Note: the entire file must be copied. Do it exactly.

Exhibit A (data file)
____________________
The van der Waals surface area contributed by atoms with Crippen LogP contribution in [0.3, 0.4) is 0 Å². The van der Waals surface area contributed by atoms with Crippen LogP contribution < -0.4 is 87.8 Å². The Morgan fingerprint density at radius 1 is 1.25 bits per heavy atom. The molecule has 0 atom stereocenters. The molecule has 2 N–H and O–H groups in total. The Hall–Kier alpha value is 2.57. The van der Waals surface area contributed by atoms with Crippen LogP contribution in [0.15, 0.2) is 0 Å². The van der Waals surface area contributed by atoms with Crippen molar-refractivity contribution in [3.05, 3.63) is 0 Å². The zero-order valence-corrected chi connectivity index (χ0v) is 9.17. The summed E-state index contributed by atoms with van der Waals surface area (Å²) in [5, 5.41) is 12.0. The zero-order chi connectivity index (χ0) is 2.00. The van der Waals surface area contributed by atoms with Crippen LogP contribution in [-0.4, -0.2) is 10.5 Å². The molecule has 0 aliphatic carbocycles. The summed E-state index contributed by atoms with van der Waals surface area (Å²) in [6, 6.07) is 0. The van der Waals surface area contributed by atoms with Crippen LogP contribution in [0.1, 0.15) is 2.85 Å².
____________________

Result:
The van der Waals surface area contributed by atoms with Crippen LogP contribution in [0.3, 0.4) is 0 Å². The van der Waals surface area contributed by atoms with Crippen LogP contribution < -0.4 is 87.8 Å². The Morgan fingerprint density at radius 1 is 1.25 bits per heavy atom. The molecule has 0 atom stereocenters. The molecule has 2 N–H and O–H groups in total. The Hall–Kier alpha value is 2.57. The van der Waals surface area contributed by atoms with Crippen LogP contribution in [0.15, 0.2) is 0 Å². The van der Waals surface area contributed by atoms with Crippen molar-refractivity contribution in [3.05, 3.63) is 0 Å². The zero-order valence-corrected chi connectivity index (χ0v) is 9.17. The summed E-state index contributed by atoms with van der Waals surface area (Å²) in [5, 5.41) is 12.0. The zero-order chi connectivity index (χ0) is 2.00. The van der Waals surface area contributed by atoms with Crippen LogP contribution in [-0.4, -0.2) is 10.5 Å². The molecule has 0 aliphatic carbocycles. The summed E-state index contributed by atoms with van der Waals surface area (Å²) in [6, 6.07) is 0. The van der Waals surface area contributed by atoms with Crippen LogP contribution in [0.1, 0.15) is 2.85 Å².